Here we report on the hydrogen bonding mediated self-assembly of newly synthesized pyrazine-derived molecules at the 1-phenyloctane–HOPG interface using scanning tunneling microscopy (STM) technique under ambient conditions. The molecules belong to a new class of pyrazine/triazine-based molecules, containing two or more pyridine pendant units, and can act as a precursor to several two- and three-dimensional supramolecular architectures with tunable nanocavities [18,19]. STM images reveal that the molecular adlayer spreads over an area of several hundred square nanometers at the 1-phenyloctane–HOPG interface. Furthermore, these molecules exhibit polymorphic self-assembly on the HOPG substrate where two different molecular packing structures with nearly equal distribution are observed. Detailed analysis of the molecular packing in the two polymorphs emphasizes the crucial role of intermolecular hydrogen bonding, and molecule–substrate interactions. The observation of polymorphism may be ascribed to the nearly equal stabilization energies for the two polymorphs, or kinetic trapping effects.

Results and Discussion

2,5-Bis(pyridin-4-ylethynyl)pyrazine (1) reported here were newly synthesized using 2,5-dibromopyrazine as the starting material. The molecule consists of two pyridyl groups covalently connected to a central pyrazine ring at the para-positions, making an angle of 180° between the two binding sites, giving it a linear shape (Figure 1). Details of the synthesis of the molecule, and its characterization by means of FTIR, 1H and 13C NMR, mass spectrometry, and single crystal X-ray diffraction are provided in Supporting Information File 1, sections 1–4. Crystallographic analysis reveals that these molecules crystallize in the monoclinic space group P21/c. In a bulk crystal both the nitrogen atoms, N1 of the pyrazine ring and N2 of the pyridyl group, have intermolecular interactions with the neighboring molecules via “hydrogen bridges” (Figure S1, Supporting Information File 1). The corresponding bond parameters for such intermolecular interactions (N···H–C) are listed in Table S3 of Supporting Information File 1. The N···H distances are in the range of 0.25–0.28 nm, while the C···N distances lie between 0.34 to 0.36 nm. Based on literature reports, these interactions may be termed as “weak hydrogen bonds” since in each case a hydrogen atom bridges two atoms of relatively low electronegativity [20]. These weak H-bonding interactions, present in the crystal lattice of 1, are shown in Figure S1b of Supporting Information File 1.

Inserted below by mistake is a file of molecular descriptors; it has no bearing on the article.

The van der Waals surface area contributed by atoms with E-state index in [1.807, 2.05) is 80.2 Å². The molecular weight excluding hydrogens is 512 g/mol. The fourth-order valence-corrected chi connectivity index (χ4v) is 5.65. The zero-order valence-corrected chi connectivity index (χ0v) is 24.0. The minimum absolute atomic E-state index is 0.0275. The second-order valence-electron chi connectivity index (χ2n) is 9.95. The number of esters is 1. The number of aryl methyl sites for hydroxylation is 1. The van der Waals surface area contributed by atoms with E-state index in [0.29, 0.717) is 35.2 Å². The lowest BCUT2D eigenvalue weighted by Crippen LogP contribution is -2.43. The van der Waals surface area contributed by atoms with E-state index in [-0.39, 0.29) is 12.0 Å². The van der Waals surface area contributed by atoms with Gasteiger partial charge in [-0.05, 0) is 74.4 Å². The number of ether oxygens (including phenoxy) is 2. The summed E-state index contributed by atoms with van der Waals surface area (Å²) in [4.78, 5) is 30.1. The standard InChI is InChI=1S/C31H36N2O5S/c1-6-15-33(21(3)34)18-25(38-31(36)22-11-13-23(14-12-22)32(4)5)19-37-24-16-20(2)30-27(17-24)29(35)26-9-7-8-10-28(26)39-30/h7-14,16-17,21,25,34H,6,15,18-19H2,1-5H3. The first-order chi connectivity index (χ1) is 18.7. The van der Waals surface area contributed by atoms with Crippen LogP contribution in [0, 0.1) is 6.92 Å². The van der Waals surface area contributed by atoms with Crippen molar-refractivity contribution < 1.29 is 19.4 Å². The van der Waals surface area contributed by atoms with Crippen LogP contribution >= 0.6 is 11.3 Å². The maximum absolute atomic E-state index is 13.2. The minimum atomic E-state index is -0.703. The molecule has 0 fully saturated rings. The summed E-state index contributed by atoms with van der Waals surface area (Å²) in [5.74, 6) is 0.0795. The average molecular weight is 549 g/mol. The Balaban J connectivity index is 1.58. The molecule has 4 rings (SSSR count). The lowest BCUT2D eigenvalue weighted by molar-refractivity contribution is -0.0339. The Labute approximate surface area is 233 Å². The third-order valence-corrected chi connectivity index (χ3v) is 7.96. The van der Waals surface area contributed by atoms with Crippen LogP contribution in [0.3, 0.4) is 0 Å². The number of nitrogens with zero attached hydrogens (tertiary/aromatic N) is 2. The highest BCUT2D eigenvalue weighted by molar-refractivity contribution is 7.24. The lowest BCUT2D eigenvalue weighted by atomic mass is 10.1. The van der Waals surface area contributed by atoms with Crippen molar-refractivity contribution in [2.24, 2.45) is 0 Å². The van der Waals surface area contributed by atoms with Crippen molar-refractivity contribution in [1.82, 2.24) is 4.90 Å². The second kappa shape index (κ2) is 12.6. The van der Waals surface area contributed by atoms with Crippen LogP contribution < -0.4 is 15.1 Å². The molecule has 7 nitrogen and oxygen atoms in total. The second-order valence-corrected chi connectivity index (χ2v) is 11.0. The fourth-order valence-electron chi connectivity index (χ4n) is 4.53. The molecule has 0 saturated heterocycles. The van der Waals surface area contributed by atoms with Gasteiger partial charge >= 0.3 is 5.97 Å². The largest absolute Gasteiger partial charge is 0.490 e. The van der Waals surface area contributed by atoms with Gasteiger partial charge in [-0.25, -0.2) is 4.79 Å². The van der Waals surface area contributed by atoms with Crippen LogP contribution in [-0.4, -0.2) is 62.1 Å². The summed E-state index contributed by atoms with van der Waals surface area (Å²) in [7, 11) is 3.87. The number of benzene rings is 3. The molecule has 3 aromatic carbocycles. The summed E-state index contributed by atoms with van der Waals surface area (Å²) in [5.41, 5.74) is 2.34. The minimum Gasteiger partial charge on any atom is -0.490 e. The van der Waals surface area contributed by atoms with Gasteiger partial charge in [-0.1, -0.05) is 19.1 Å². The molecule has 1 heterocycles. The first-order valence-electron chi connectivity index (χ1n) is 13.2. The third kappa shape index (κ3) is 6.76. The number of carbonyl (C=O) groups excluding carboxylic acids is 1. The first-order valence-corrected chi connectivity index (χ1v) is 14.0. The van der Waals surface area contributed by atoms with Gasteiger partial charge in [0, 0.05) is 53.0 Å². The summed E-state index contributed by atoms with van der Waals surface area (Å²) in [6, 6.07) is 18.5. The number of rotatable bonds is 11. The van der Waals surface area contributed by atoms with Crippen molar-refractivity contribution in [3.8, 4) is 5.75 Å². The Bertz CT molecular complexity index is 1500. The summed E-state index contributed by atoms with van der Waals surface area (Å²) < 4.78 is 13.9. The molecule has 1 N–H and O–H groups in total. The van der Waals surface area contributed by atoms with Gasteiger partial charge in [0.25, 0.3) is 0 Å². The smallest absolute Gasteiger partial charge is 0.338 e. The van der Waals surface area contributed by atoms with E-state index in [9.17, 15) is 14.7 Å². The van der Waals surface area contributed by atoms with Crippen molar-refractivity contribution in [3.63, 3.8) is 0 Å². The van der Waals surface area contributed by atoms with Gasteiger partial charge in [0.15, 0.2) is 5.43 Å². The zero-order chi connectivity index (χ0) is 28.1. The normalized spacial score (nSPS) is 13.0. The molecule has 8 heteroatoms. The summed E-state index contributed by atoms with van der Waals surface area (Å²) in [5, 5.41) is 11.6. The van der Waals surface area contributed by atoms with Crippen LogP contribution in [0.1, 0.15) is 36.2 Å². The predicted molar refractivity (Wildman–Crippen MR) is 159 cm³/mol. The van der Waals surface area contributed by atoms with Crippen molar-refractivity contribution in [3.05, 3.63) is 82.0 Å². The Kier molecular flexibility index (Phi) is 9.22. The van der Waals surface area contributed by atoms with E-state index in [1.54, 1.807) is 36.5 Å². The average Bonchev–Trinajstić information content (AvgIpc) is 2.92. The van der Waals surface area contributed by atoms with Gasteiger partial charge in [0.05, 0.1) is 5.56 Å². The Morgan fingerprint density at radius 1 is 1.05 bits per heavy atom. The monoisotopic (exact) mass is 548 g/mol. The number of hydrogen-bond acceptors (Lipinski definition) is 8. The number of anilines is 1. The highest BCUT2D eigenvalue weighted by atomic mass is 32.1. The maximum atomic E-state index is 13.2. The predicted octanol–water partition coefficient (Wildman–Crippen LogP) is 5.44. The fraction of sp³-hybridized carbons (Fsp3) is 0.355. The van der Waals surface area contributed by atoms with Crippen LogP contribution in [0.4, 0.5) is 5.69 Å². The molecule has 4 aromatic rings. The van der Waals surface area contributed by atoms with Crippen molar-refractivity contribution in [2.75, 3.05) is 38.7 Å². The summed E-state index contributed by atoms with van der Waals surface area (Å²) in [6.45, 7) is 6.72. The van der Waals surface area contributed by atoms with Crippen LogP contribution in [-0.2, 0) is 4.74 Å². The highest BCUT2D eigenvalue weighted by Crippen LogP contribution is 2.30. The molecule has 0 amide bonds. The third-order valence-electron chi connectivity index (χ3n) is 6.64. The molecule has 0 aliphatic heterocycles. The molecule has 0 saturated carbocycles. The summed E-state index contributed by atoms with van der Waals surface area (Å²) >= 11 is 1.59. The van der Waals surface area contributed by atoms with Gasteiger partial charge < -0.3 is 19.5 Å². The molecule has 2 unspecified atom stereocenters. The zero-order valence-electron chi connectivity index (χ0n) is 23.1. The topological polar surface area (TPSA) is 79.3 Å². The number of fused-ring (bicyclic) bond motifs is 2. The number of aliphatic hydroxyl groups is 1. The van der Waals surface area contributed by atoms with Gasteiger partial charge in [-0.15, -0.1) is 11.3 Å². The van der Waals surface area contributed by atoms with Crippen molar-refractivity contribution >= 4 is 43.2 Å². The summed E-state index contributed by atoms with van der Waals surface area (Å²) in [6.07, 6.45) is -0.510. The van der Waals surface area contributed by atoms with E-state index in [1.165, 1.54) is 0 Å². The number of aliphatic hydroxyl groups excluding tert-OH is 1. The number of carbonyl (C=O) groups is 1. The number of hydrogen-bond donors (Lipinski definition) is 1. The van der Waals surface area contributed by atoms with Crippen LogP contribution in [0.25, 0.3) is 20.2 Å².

Figure 1: A schematic molecule structure of 1.

The two-dimensional self-assembly of 1 was studied at the 1-phenyloctane–HOPG interface using an ambient scanning tunneling microscope (STM). This technique allows us to investigate the surface crystallography with unprecedented spatial resolution providing information such as lattice parameters as well as the number, type, and orientation of molecules within a unit cell. In general, the STM experiments conducted under ambient conditions are prone to thermal drift and suffer from piezo creep and hysteresis. To overcome this limitation, the acquired STM images were corrected by means of split-image technique [21] in which both the adsorbate layer and the substrate are recorded with molecular and atomic resolution, respectively, in a single frame. The details of calibration and correction of STM images is given in the section 5 of Supporting Information File 1. A 5 μL droplet of a 100 μM solution of 1 in 1-phenyloctane was drop-cast on a freshly cleaved HOPG surface. The vapor pressure of 1-phenyloctane is sufficiently low to allow for stable STM imaging for several hours. Experiments performed at lower concentrations (10 and 20 μM) did not reveal stable self-assembled molecular structures on the surface. STM tips were mechanically cut from a PtIr wire and used without insulation. A bias voltage (Vs) was applied to the sample with respect to the tip. No bias-voltage dependence of the STM images was observed in our experiments.